Make The Boys Cry
Gus Van Sant's Good Will Hunting is a sentimental, sincere flick.
Thursday, January 8, 1998
Contrived, pretentious, and yet blessed with some heartfelt performances, Good Will Hunting is a movie that serves up pat answers for pat audiences.
Heart warming? I suspect it will be for many viewers. Original? Not even close. Ten minutes after the opening credits rolled, I knew everything that was going to happen. Most veteran moviegoers will, too.
Scripted by co-stars Matt Damon >(Rainmaker) and Ben Affleck >(Chasing Amy) and directed by indie-fave Gus van Sant, Good Will Hunting''s title character is a roughneck janitor from South Boston who has a genius IQ and a tormented past. He''s discovered after he writes the answer to a brain-busting math problem on a blackboard in the Massachusetts Institute of Technology building he cleans. A math professor (Stellan Skarsgard) who learns of Will''s gift gets him to agree to accept tutoring and counseling as part of a deal to avoid probation. After Will alienates half a dozen therapists, Skarsgard asks an old college pal, uber-mensch Robin Williams, to help him out.
Along the way, Will-who resembles Sean Leonard with Mark Wahlberg''s body-meets the perfunctory love interest, Minnie Driver, in an incidental role as a med student.
Damon has written himself a great role in Will Hunting, and he plays the character well, all full of swaggering braggadocio, resentment, and rage (although his carefully blonde-streaked hair and perfect white teeth have no place on a working-class boy). The scenes between him, Affleck, and his other buddies-fellow "Southies" from the white slums of Boston-are also engaging.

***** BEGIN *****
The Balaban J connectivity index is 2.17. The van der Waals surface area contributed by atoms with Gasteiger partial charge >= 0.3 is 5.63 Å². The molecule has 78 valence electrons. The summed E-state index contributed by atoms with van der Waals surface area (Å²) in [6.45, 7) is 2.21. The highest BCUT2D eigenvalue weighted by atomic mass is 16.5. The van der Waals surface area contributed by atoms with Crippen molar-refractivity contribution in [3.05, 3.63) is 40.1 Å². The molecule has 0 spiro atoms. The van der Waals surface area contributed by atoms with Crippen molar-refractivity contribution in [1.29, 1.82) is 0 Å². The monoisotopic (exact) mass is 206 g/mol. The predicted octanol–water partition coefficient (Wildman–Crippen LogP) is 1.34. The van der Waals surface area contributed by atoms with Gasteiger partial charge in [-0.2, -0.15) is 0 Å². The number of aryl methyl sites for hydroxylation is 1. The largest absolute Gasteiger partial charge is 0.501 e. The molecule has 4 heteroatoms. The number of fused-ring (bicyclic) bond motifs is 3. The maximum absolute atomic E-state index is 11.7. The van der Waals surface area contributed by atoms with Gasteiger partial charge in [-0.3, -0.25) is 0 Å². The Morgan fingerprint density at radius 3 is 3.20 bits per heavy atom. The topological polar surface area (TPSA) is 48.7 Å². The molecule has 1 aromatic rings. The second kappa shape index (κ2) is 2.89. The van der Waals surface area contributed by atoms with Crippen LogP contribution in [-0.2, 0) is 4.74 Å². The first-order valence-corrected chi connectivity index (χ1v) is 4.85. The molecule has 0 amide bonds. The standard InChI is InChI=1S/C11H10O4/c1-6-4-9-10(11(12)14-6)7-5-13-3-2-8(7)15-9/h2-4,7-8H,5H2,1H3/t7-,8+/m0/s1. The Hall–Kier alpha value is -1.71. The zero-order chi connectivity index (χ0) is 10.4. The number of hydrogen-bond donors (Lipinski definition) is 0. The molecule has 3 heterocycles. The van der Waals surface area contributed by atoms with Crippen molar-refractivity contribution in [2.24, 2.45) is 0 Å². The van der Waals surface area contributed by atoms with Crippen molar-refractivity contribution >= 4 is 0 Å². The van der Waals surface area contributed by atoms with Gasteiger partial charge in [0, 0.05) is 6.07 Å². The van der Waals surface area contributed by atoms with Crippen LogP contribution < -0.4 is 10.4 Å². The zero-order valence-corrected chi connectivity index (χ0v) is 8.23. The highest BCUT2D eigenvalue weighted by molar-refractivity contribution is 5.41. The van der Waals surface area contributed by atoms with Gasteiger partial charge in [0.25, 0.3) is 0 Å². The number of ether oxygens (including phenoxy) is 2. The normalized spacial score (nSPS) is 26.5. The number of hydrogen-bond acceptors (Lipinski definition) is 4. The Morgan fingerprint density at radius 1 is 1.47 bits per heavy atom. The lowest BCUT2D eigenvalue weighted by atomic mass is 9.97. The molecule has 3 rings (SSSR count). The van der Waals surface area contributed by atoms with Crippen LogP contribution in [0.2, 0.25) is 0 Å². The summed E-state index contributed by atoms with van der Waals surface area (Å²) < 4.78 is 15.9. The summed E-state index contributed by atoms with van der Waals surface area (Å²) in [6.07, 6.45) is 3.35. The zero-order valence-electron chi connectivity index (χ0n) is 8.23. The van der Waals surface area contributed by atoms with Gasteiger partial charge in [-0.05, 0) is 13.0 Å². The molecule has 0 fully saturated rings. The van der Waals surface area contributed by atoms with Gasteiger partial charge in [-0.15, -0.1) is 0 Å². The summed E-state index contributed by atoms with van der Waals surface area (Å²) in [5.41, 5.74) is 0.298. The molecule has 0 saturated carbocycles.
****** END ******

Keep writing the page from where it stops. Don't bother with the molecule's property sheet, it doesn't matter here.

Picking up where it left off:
Likewise, the film serves as a young man''s hanky-weeper, filled with themes of lost childhood, the yearning for acceptance, and the importance of father figures, with Skarsgard and Williams battling it out for Will''s soul. The math professor wants Will to be the next Einstein; Williams wants him to be happy. A Julliard-trained actor, Williams gives a restrained, likable performance almost completely free of shtick. A scene where Williams tells Damon that he is not responsible for the abusive way his foster parents treated him is a gem.
But the script also reveals these twentysomething actors'' immaturity. The situations that move the plot along are as predictable as a cookie recipe and the characters completely contrived. The central conflict-a battle of heart over head-would have been much fresher 10 or 20 years ago, before Ordinary People, Little Man Tate, and The Dead Poets Society. And Skarsgard''s role must have been snatched from the Imperious Eggheads shelf at Stereotypes-R-Us. All the professors are arrogant and cold, natch. In the last 20 years, Asians, blacks, women and gays have made enormous strides on the silver screen; in the next 20, maybe bookworms, four-eyed scientists and brainiacs will catch a break. I''m not holding my breath.
Mick LaSalle, film critic of the San Francisco Chronicle once noted that American moviegoers don''t want originality in their films; they want the same stories told over and over, like bedtime tales. Add Good Will Hunting to the list of oft-told tales. cw
Deconstructing Harry HHH